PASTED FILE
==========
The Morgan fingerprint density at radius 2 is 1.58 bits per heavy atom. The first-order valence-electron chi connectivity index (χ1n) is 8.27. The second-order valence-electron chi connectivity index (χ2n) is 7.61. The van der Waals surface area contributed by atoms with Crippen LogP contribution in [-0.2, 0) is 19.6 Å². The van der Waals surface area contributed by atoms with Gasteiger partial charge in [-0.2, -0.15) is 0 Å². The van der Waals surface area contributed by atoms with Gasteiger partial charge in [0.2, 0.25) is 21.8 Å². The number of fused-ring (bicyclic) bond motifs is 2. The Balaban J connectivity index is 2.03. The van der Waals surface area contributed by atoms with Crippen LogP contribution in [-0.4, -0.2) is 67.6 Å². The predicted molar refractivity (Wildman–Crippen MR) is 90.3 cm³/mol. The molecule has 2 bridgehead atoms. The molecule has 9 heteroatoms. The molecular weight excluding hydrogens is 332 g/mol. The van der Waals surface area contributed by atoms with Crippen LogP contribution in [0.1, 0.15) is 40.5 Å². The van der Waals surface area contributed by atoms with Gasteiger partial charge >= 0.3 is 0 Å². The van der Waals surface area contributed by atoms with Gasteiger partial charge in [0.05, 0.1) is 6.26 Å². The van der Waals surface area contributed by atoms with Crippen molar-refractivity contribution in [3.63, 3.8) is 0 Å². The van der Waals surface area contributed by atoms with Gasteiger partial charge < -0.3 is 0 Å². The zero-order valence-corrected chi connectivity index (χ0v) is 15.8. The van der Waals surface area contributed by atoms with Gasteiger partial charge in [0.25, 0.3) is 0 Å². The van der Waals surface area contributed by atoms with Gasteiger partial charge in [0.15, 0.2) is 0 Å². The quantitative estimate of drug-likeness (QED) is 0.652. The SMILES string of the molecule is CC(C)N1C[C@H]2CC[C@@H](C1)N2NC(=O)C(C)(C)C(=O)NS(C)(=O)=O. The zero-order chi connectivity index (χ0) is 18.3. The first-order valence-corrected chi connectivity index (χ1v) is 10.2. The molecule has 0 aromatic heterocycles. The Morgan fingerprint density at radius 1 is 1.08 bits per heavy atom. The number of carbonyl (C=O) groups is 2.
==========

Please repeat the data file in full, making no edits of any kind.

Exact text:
The Morgan fingerprint density at radius 2 is 1.58 bits per heavy atom. The first-order valence-electron chi connectivity index (χ1n) is 8.27. The second-order valence-electron chi connectivity index (χ2n) is 7.61. The van der Waals surface area contributed by atoms with Crippen LogP contribution in [-0.2, 0) is 19.6 Å². The van der Waals surface area contributed by atoms with Gasteiger partial charge in [-0.2, -0.15) is 0 Å². The van der Waals surface area contributed by atoms with Gasteiger partial charge in [0.2, 0.25) is 21.8 Å². The number of fused-ring (bicyclic) bond motifs is 2. The Balaban J connectivity index is 2.03. The van der Waals surface area contributed by atoms with Crippen LogP contribution in [-0.4, -0.2) is 67.6 Å². The predicted molar refractivity (Wildman–Crippen MR) is 90.3 cm³/mol. The molecule has 2 bridgehead atoms. The molecule has 9 heteroatoms. The molecular weight excluding hydrogens is 332 g/mol. The van der Waals surface area contributed by atoms with Crippen LogP contribution in [0.1, 0.15) is 40.5 Å². The van der Waals surface area contributed by atoms with Gasteiger partial charge >= 0.3 is 0 Å². The van der Waals surface area contributed by atoms with Gasteiger partial charge in [0.05, 0.1) is 6.26 Å². The van der Waals surface area contributed by atoms with Crippen molar-refractivity contribution in [3.63, 3.8) is 0 Å². The van der Waals surface area contributed by atoms with Gasteiger partial charge < -0.3 is 0 Å². The zero-order valence-corrected chi connectivity index (χ0v) is 15.8. The van der Waals surface area contributed by atoms with Gasteiger partial charge in [0.25, 0.3) is 0 Å². The van der Waals surface area contributed by atoms with Gasteiger partial charge in [0.15, 0.2) is 0 Å². The quantitative estimate of drug-likeness (QED) is 0.652. The SMILES string of the molecule is CC(C)N1C[C@H]2CC[C@@H](C1)N2NC(=O)C(C)(C)C(=O)NS(C)(=O)=O. The zero-order chi connectivity index (χ0) is 18.3. The first-order valence-corrected chi connectivity index (χ1v) is 10.2. The molecule has 0 aromatic heterocycles. The Morgan fingerprint density at radius 1 is 1.08 bits per heavy atom. The number of carbonyl (C=O) groups is 2.